BIGFORK — Kirsten Wells approached the open window with a smile.
"Can I play some music for you?" she asked, her guitar slug around her neck.
Shirley Abraham, a resident of Rising Mountains Assisted Living in Bigfork nodded for her to proceed and sidled up to the screen to hear Wells better. As Wells strummed an upbeat tune, Abraham began to sing along. She even lifted her phone to the window so her son, who was on the line, could listen in, too.
"I could have walked up to their window and had a two minute conversation with them, but music touches them in a way that talking normally doesn't," Wells told the Daily Inter Lake. "You have emotional connections to music."
After the song concluded she was off to the next window — the residents had been alerted to her April 17 performance, and anyone who welcomed a bit of entertainment was asked to slide their window open. Some of the residents, like Abraham, came close to the screen to greet Wells and engage in her performance, while others simply sat back, relaxed and enjoyed the music. For many, it was a welcome break in the day, as Rising Mountains, like other assisted-living facilities in the valley, have limited visitors and changed the way social gatherings transpire within the building — think: hallway bingo — due to the coronavirus outbreak.
Wells' performances weren't quite what one would classify as music therapy, which is more involved and personalized, but she was happy to offer even a few minutes of happiness to her audience.
"Music therapy is not a well-known profession, at least in the state of Montana," she acknowledged. In fact, Wells, who owns Flathead Music Therapy, is one of only two certified music therapists in the Flathead Valley.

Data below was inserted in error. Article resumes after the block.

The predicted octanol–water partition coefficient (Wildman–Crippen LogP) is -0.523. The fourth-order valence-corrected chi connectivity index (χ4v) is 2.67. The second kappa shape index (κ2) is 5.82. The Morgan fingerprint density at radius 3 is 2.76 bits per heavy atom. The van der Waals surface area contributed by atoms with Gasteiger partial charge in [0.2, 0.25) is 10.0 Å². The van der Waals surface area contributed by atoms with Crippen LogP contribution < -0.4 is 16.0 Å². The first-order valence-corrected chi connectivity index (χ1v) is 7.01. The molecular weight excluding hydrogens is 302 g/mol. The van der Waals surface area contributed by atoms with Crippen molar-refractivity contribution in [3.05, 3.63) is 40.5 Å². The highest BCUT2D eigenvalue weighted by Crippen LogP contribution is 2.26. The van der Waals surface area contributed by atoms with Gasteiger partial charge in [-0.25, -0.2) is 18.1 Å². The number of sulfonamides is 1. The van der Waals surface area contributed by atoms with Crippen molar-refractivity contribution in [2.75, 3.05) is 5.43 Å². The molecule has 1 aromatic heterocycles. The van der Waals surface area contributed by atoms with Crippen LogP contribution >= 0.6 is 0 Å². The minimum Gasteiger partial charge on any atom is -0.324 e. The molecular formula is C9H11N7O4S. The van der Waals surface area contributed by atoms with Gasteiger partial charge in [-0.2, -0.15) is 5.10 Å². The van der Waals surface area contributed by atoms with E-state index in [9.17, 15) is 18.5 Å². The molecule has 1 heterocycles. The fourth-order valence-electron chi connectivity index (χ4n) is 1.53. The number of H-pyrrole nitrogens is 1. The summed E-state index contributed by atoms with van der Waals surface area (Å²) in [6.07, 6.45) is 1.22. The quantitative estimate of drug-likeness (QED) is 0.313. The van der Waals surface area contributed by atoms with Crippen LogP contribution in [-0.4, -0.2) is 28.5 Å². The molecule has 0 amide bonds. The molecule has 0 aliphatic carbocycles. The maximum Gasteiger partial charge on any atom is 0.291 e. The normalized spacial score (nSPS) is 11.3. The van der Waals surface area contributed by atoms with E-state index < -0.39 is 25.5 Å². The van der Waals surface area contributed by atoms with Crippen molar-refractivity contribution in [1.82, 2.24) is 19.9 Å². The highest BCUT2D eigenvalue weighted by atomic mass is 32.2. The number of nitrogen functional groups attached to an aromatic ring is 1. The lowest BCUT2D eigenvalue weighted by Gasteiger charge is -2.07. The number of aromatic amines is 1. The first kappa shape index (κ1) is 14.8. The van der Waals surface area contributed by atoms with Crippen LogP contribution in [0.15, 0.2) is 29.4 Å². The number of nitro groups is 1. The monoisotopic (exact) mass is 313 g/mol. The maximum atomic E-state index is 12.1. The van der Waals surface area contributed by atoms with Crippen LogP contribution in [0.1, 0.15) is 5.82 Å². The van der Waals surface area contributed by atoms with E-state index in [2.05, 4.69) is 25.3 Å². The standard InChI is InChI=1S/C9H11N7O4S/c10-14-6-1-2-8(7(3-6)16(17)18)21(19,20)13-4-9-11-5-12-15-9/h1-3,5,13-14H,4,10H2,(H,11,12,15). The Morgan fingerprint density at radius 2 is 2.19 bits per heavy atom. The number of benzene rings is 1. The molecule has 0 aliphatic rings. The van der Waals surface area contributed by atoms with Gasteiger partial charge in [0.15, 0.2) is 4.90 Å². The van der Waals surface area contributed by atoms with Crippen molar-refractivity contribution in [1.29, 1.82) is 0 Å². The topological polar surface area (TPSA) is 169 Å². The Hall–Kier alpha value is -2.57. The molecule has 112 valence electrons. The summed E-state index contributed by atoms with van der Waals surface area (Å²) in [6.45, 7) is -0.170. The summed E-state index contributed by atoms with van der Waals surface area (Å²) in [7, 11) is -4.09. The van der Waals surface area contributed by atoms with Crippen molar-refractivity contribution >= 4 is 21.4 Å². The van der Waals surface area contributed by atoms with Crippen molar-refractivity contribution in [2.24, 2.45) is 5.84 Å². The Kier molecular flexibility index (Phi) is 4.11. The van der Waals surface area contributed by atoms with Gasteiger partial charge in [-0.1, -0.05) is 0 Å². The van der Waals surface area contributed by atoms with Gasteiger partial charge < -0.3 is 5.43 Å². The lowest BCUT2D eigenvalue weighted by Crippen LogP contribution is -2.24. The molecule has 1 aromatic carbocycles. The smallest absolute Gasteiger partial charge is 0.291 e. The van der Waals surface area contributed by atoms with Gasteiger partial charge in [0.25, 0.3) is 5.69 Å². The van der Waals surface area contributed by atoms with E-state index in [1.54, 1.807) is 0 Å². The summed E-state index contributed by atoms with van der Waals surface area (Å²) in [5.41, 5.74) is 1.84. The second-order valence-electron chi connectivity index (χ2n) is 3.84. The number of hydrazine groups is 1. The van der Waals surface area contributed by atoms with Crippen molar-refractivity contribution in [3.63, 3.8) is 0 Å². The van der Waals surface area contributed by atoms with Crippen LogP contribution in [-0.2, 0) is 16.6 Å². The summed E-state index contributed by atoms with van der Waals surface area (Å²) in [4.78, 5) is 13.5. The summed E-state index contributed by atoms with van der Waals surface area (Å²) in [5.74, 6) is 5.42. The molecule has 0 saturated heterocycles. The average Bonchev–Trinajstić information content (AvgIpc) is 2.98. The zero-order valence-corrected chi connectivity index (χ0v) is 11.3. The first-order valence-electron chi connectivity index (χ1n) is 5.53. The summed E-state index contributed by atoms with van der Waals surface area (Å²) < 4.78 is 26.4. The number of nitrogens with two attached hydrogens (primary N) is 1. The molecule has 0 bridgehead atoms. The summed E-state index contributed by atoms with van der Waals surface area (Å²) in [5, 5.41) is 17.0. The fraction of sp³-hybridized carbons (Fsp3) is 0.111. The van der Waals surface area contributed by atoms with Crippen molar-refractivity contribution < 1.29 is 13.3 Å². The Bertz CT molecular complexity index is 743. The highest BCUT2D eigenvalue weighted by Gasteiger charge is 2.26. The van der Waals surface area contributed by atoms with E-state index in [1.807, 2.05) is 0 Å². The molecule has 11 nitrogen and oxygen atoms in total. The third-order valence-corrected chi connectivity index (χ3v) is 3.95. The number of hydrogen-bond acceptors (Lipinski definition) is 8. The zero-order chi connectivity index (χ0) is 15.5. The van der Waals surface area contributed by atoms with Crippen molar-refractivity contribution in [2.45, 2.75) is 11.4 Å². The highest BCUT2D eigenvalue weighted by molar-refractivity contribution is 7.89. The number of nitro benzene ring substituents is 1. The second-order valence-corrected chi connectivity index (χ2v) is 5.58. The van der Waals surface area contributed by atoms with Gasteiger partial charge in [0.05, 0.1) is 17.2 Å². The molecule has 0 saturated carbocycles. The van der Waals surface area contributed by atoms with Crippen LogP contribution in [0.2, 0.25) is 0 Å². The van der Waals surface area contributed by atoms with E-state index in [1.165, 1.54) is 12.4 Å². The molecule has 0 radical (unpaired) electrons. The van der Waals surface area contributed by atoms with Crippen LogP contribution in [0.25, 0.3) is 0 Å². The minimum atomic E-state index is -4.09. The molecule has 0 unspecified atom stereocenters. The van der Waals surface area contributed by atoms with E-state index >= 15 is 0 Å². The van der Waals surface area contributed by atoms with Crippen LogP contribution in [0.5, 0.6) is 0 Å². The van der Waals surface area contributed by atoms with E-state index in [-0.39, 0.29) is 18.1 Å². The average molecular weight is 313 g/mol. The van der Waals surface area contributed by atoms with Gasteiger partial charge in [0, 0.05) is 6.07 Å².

Nevertheless, the impacts her work can have on patients and clients can be astounding. Her clients primarily include nursing home or assisted-living residents, along with those in hospice care.
"Some people that can't talk with end-stage dementia can still sing with me. When they hear that song that they know from their younger years, they'll still join in signing with me and the smiles and the laughs and the engagement that you get in those times is worth it," Wells said.
Unlike her performance at Rising Mountains, which was more for entertainment purposes, music therapy can either take the shape of a small group session or an individual meeting. At these sessions, Wells will engage her clients on a personal level and invite those who may not have verbal abilities to play an instrument or accompany her song with movement. For clients who are more cognitively present, she'll use the songs as a conversation starter, with the aim of boosting their mood or creating social interaction. If she plays "Home on the Range" she might ask them about where they grew up, or if she's singing "When You're Smiling," Wells may prompt them to reveal something that makes them smile.
"What I look for when I interact with them is some kind of change, some kind of positive reaction of improvement," she said. "So, even if I just see a twinkle in their eye or that little smile, that's something I might not have gotten without adding music."
Sometimes that change can be more substantial.
She recalled one particular client with whom she visited in Colorado. The man was suffering from end-stage dementia, or degenerative memory loss, and it had been over a year since he'd recognized his own daughter. However, the daughter still attended her father's music therapy sessions with Wells to spend time with him and one day they both witnessed something extraordinary.
"One day after singing something … he looked to his daughter and said, 'I know you,'" and then he said her name, Wells remembered. "We (the daughter and I) were both crying."
For Wells it's moments like these, both big and small, that make her career a fulfilling one.
"I've had patients and residents tell me before, 'You brightened my entire day — This will make my entire day better,'" she said. "If that can resonate with them for the rest of the day, then I've really done my job."
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